AXA Canada is testing an XML platform that will help brokers upload policy data in a matter of seconds – rather than days or even weeks.
AXA, which offers property and casualty insurance across Canada, as well as life insurance in Quebec,
needed to keep up with its rivals.
“It’s another channel to bring policy and client data into our computer systems,” said Bruce Moore, senior technical analyst with AXA Canada Tech. “Two of our competitors recently implemented this and we didn’t want to be left behind.” Because the company only sells insurance through the independent broker network, it needed to make it as easy as possible for brokers to do business with them, he added.
Today, if a customer wants to apply for insurance, they go through a broker and their information is sent to AXA in order to generate a new policy. With a hard-copy application, an AXA employee has to key the data into the back-end system before a response is sent back to the broker – a process that can take anywhere from three to seven days.
A few years ago, insurance companies started developing their own policy portals so brokers could directly key policies into their back-end system over the Internet. “But the problem with that is [brokers] have to know how to use the screens that were developed by the company,” said Moore. “This is not their own system.”
Using a middleware application from Colorado Springs, Colo.-based XAware, brokers will be able to automatically transmit a policy from their front-end to AXA’s back-end system, without any knowledge of that system.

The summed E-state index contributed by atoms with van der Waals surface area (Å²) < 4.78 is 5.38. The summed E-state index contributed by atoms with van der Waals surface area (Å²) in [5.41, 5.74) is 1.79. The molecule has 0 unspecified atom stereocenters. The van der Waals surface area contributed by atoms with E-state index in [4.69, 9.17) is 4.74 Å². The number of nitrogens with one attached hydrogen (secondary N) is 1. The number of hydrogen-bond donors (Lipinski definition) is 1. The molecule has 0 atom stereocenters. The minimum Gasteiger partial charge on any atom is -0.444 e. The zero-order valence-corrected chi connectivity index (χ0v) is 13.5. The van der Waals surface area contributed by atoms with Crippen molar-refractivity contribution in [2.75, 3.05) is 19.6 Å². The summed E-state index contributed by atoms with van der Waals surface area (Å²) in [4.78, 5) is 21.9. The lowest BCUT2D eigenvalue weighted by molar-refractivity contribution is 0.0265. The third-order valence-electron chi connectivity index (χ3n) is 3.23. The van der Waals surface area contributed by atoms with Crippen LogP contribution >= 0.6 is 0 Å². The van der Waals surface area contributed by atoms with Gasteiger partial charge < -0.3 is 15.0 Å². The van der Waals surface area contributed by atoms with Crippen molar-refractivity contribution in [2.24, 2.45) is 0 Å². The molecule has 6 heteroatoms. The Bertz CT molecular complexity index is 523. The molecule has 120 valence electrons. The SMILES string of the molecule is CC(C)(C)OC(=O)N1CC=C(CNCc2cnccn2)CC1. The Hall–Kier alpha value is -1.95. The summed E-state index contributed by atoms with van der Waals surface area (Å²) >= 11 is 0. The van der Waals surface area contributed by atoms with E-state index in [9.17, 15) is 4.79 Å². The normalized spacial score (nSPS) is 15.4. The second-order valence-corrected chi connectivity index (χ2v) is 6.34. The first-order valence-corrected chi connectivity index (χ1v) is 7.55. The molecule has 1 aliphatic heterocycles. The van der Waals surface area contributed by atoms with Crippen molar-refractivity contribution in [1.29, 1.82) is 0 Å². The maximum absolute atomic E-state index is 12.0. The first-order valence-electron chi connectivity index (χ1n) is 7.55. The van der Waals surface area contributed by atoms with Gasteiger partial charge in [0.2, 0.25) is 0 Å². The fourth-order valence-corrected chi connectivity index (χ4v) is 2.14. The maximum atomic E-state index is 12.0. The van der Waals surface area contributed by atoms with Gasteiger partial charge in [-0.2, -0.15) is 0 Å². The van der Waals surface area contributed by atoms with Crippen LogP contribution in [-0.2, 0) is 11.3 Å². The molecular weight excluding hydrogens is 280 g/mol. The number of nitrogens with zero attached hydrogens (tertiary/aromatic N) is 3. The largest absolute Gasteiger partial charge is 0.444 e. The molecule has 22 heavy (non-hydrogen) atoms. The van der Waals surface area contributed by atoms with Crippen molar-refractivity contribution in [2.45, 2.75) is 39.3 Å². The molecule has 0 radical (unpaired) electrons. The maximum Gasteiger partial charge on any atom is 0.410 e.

“In order for AXA to increase their efficiencies, they need to be able to accept this format and be able to process it,” said Brett Stein, senior director of consulting with XAware. “There really is no implication for the brokers in terms of getting up to speed.”
Brokers have their own system, called a broker management system. XAware converts the data provided by the broker into the format required by AXA’s back-end system. It then pulls additional data from multiple systems to complete the policy. The broker receives an immediate transaction confirmation and is signed into AXA’s existing policy portal to issue the policy.
“You can be at a serious competitive disadvantage if you’re an insurer and you don’t have these technologies up and running due to the diffusion of the sales and distribution channel and the proliferation of independent agents and brokers,” said Randy Kenworthy, vice-president of worldwide sales with XAware.
“We’re helping them out over the next couple of months with some new pieces in terms of different policy types, different coverage types,” said Stein, “and really helping them broaden the breadth of the messages that they will handle coming from the brokers.”
About 95 per cent of the project will be reusable for future undertakings. It could be used to develop an automated quoting system where brokers could obtain real-time quotes, for example, and support policy migration and conversion in the event of a merger or acquisition.
AXA has about 170 brokers across Canada who will potentially be able to use this new business channel. “The whole world is going XML for data transformation and conversion from different sources,” said Moore, “so this is our first attempt at it.”